The Wrath and the Dawn

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Summary of The Wrath and the Dawn by Renee Ahdieh

In a land ruled by a murderous boy-king, each dawn brings heartache to a new family. Khalid, the eighteen-year-old Caliph of Khorasan, is a monster. Each night he takes a new bride only to have a silk cord wrapped around her throat come morning. When sixteen-year-old Shahrzad's dearest friend falls victim to Khalid, Shahrzad vows vengeance and volunteers to be his next bride. Shahrzad is determined not only to stay alive, but to end the caliph's reign of terror once and for all.

Night after night, Shahrzad beguiles Khalid, weaving stories that enchant, ensuring her survival, though she knows each dawn could be her last. But something she never expected begins to happen: Khalid is nothing like what she'd imagined him to be. This monster is a boy with a tormented heart. Incredibly, Shahrzad finds herself falling in love. How is this possible? It's an unforgivable betrayal. Still, Shahrzad has come to understand all is not as it seems in this palace of marble and stone. She resolves to uncover whatever secrets lurk and, despite her love, be ready to take Khalid's life as retribution for the many lives he's stolen. Can their love survive this world of stories and secrets?

Inspired by A Thousand and One NightsThe Wrath and the Dawn is a sumptuous and enthralling read from beginning to end.

Summary from goodreads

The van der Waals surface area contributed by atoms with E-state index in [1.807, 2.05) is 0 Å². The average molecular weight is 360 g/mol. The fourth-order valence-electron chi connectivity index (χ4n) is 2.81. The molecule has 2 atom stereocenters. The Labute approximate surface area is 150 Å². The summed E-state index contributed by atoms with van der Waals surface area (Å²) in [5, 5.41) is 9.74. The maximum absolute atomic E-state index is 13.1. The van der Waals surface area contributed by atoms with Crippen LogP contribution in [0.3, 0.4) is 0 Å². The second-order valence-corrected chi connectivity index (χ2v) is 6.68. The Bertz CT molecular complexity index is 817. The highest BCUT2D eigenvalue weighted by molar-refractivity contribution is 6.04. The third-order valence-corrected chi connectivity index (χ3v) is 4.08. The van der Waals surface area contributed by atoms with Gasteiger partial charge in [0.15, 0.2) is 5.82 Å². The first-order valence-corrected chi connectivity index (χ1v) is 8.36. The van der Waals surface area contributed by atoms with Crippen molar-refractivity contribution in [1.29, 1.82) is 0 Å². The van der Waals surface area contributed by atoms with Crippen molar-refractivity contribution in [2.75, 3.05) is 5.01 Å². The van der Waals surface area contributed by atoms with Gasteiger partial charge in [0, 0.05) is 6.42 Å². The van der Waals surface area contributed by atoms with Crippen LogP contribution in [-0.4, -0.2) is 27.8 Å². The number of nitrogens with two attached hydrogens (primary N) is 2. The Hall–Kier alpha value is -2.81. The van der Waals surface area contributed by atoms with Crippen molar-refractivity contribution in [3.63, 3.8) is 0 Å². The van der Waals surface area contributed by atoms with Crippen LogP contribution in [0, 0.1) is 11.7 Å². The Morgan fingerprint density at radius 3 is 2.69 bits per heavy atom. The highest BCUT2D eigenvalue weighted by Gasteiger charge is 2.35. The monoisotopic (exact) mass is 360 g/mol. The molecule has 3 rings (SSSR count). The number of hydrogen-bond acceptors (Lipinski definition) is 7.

I sat down to write this review several different times but always found some way of putting it off. It wasn't because I disliked The Wrath and the Dawn. On the contrary, I think it's well written and plan on reading the next book. No, I think the reason why I'm having a hard time writing a proper review of this book is because it was good, but didn't blow my socks off if you know what I mean.

The Wrath and the Dawn is a retelling of A Thousand and One Nights, which is one of my favorite stories. I've read many other retellings of the story because I love the idea of stories being so powerful they can help make people more tolerant and better people. What sets The Wrath and the Dawn apart from other retellings of A Thousand and One Nights that I've read, is the fact that the character of Shahrzad agrees to marry the Sultan because she plans to avenge her best friend's death whose murder was ordered by the Sultan. While this was a refreshing twist on the original story, I found myself reluctant to believe Shahrzad could fall in love with the man who ordered her best friend be killed. It will be interesting to see how this plays out in the second book.

As I mentioned before, I liked The Wrath and the Dawn by Renee Ahdieh. I gave it a 4 out of 5 on goodreads.

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  1. I really liked this one and after finishing the second, really appreciate the duology as a whole. I actually think I appreciate it more as time has gone by. I'm not sure why. Adhieh is such a beautiful writer and I'm really looking forward to her next book.


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